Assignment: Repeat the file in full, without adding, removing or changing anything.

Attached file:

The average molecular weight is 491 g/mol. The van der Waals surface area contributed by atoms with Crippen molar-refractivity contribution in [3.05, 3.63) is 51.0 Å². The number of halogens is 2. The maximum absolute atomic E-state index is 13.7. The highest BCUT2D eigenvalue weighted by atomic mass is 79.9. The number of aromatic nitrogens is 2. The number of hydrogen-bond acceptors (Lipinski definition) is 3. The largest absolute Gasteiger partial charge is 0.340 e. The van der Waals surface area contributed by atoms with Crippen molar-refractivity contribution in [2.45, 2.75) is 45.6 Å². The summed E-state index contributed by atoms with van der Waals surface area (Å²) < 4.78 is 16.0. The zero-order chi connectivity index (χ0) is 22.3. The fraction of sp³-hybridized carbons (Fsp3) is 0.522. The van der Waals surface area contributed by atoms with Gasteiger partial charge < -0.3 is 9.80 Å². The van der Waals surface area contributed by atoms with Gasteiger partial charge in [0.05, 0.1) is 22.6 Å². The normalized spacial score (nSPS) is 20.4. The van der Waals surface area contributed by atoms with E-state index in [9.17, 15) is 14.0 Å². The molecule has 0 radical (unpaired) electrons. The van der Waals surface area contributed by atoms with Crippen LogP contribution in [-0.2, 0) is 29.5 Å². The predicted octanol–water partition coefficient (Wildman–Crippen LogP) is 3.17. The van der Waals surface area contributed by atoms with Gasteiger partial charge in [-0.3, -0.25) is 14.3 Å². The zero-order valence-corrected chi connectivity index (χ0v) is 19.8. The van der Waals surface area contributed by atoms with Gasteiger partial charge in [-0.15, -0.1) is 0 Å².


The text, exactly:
The average molecular weight is 491 g/mol. The van der Waals surface area contributed by atoms with Crippen molar-refractivity contribution in [3.05, 3.63) is 51.0 Å². The number of halogens is 2. The maximum absolute atomic E-state index is 13.7. The highest BCUT2D eigenvalue weighted by atomic mass is 79.9. The number of aromatic nitrogens is 2. The number of hydrogen-bond acceptors (Lipinski definition) is 3. The largest absolute Gasteiger partial charge is 0.340 e. The van der Waals surface area contributed by atoms with Crippen molar-refractivity contribution in [2.45, 2.75) is 45.6 Å². The summed E-state index contributed by atoms with van der Waals surface area (Å²) < 4.78 is 16.0. The zero-order chi connectivity index (χ0) is 22.3. The fraction of sp³-hybridized carbons (Fsp3) is 0.522. The van der Waals surface area contributed by atoms with Gasteiger partial charge < -0.3 is 9.80 Å². The van der Waals surface area contributed by atoms with Gasteiger partial charge in [0.05, 0.1) is 22.6 Å². The normalized spacial score (nSPS) is 20.4. The van der Waals surface area contributed by atoms with E-state index in [9.17, 15) is 14.0 Å². The molecule has 0 radical (unpaired) electrons. The van der Waals surface area contributed by atoms with Crippen LogP contribution in [-0.2, 0) is 29.5 Å². The predicted octanol–water partition coefficient (Wildman–Crippen LogP) is 3.17. The van der Waals surface area contributed by atoms with Gasteiger partial charge in [-0.3, -0.25) is 14.3 Å². The zero-order valence-corrected chi connectivity index (χ0v) is 19.8. The van der Waals surface area contributed by atoms with Gasteiger partial charge in [-0.15, -0.1) is 0 Å².